It's like any other big township in South Africa, but here some people at least have hope as a small project which provides free anti-Aids drugs is turning a swift death sentence into an illness people can keep under control.
Nokuthenjwa Bulana rattles her small blue tray of pills - a little container for each day, morning and evening.
"I was diagnosed HIV positive in 2001. I had two weeks when I was in bed and I was unconscious. I didn't eat I didn't sleep, I was just staring into space," she said.
"They took me to the hospital and there they found out I had HIV, meningitis and TB. They treated me and then gave me anti-retrovirals. If I didn't have those I think I would be dead now."
Nokuthenjwa is now healthy. She happily walks the 20 minutes to the clinic, run by Medecins Sans Frontieres (MSF), an international aid agency which will soon be treating 500 people with the drugs known as ARVs - and it costs them only one US dollar a day for each patient.
"It is very simple - anti-retroviral therapy is a question of life or death," says Dr Eric Goemaere, who has been treating people with the virus for two years.
"If you want to have young people surviving the only chance of that happening is anti-retroviral treatment."
But the South African Government is so far still refusing to even formulate a treatment policy as more than 600 of its people die every day.
However, there is hope that this stance could change soon as a government advisory group hands in its own recommendations on HIV drug funding.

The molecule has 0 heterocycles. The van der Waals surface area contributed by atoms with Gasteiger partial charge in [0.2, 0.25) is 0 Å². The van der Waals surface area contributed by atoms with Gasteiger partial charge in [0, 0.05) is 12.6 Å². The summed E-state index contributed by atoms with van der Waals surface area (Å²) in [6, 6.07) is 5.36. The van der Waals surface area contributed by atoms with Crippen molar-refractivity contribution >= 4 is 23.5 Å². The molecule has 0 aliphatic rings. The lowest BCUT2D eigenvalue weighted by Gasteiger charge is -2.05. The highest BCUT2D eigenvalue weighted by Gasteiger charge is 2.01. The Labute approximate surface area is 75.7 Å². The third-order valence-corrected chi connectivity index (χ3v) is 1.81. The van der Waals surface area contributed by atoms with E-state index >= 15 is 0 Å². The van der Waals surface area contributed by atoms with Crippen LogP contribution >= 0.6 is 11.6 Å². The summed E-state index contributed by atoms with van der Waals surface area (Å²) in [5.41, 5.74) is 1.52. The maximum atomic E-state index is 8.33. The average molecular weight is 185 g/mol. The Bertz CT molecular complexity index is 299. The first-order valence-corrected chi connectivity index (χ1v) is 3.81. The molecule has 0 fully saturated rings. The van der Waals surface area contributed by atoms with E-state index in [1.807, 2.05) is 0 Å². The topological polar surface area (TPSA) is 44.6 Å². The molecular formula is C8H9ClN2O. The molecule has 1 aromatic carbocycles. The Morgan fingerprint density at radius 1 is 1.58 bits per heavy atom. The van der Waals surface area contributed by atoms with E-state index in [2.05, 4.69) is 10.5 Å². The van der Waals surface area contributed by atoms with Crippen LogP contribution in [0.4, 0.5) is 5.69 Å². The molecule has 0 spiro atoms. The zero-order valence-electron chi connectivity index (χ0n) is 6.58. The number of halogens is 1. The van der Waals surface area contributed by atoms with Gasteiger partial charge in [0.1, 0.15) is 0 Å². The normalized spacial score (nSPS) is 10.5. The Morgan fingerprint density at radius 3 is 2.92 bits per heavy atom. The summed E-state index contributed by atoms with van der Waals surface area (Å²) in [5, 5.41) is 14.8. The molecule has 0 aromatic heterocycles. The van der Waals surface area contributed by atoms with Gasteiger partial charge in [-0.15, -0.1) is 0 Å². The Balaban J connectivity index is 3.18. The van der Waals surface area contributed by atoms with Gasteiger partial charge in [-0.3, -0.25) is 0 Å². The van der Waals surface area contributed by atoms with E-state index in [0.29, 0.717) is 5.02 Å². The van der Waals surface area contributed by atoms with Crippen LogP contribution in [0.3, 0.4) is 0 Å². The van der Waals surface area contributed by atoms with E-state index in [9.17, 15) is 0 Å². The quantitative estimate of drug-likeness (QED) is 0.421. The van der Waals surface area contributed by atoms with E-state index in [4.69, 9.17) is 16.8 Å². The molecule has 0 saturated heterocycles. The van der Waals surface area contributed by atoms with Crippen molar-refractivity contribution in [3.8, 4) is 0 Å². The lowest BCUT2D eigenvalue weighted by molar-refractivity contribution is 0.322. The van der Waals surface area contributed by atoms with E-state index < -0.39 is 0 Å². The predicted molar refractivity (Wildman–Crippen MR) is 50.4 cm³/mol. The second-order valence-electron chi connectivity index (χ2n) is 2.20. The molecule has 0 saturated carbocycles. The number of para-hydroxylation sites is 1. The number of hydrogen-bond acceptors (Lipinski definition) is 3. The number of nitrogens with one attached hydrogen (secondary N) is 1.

Saturday is funeral day and at a cemetery outside Durban the hymns and psalms from a dozen different ceremonies mix into a cacophony of mourners.
As people are buried in the simple graves stacked on top of each other there's a queue of hearses waiting for their turn, bus-loads of people winding their way up the hillside.
Professor Alan Whiteside from the University of Durban believes cases in KwaZulu-Natal will double to 360,000 in the next few years - partly due to the confusion and secrecy surrounding the virus.
"The tragedy of this epidemic is that it's only when you start burying people that you realise this is for real. This isn't a play, this isn't an act. This is a real disease killing real people - their brothers, sisters, mothers, siblings and children," he said.
And he suggests that this culture of denial is matched by that of the government, with its excuse that the drugs are too expensive.
"There is no doubt that this country can afford some form of treatment policy," added Professor Whiteside.
"The question of whether or not the government can afford to do treatment can be turned on its head and we have to ask can it afford not to?"
The clinic, run by MSF will soon be treating 500 people with the drugs known as ARVs - and it costs them only one US dollar a day for each patient. But the South African Government is so far still refusing to even formulate a treatment policy as more than 600 of its people die every day.